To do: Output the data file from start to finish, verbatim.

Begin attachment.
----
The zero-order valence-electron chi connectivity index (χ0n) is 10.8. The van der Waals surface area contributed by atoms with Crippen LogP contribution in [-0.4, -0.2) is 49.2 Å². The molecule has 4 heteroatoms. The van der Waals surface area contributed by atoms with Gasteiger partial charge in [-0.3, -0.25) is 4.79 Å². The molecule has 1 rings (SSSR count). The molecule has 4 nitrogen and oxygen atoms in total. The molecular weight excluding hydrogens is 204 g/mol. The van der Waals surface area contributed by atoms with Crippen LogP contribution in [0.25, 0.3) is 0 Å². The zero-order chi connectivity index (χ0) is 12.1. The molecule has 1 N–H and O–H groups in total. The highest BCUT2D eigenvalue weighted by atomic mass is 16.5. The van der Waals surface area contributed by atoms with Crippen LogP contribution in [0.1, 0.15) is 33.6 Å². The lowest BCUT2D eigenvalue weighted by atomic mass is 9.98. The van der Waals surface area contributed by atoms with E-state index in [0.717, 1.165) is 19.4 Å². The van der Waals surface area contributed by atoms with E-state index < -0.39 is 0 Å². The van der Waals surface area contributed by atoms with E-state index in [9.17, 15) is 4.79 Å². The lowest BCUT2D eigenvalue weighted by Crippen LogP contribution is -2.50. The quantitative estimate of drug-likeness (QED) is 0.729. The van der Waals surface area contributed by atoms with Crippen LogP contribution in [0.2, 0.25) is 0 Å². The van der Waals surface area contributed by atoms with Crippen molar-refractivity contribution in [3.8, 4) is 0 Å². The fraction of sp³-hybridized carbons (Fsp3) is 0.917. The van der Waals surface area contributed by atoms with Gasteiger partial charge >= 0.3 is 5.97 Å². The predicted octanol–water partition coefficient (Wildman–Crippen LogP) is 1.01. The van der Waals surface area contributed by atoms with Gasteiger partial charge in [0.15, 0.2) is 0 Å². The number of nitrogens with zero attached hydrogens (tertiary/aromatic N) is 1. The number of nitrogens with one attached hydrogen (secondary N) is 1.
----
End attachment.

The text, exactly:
The zero-order valence-electron chi connectivity index (χ0n) is 10.8. The van der Waals surface area contributed by atoms with Crippen LogP contribution in [-0.4, -0.2) is 49.2 Å². The molecule has 4 heteroatoms. The van der Waals surface area contributed by atoms with Gasteiger partial charge in [-0.3, -0.25) is 4.79 Å². The molecule has 1 rings (SSSR count). The molecule has 4 nitrogen and oxygen atoms in total. The molecular weight excluding hydrogens is 204 g/mol. The van der Waals surface area contributed by atoms with Crippen LogP contribution in [0.25, 0.3) is 0 Å². The zero-order chi connectivity index (χ0) is 12.1. The molecule has 1 N–H and O–H groups in total. The highest BCUT2D eigenvalue weighted by atomic mass is 16.5. The van der Waals surface area contributed by atoms with Crippen LogP contribution in [0.1, 0.15) is 33.6 Å². The lowest BCUT2D eigenvalue weighted by atomic mass is 9.98. The van der Waals surface area contributed by atoms with E-state index in [0.717, 1.165) is 19.4 Å². The van der Waals surface area contributed by atoms with E-state index < -0.39 is 0 Å². The van der Waals surface area contributed by atoms with E-state index in [9.17, 15) is 4.79 Å². The lowest BCUT2D eigenvalue weighted by Crippen LogP contribution is -2.50. The quantitative estimate of drug-likeness (QED) is 0.729. The van der Waals surface area contributed by atoms with Crippen LogP contribution in [0.2, 0.25) is 0 Å². The van der Waals surface area contributed by atoms with Crippen molar-refractivity contribution in [3.8, 4) is 0 Å². The fraction of sp³-hybridized carbons (Fsp3) is 0.917. The van der Waals surface area contributed by atoms with Gasteiger partial charge >= 0.3 is 5.97 Å². The predicted octanol–water partition coefficient (Wildman–Crippen LogP) is 1.01. The van der Waals surface area contributed by atoms with Gasteiger partial charge in [0.15, 0.2) is 0 Å². The number of nitrogens with zero attached hydrogens (tertiary/aromatic N) is 1. The number of nitrogens with one attached hydrogen (secondary N) is 1.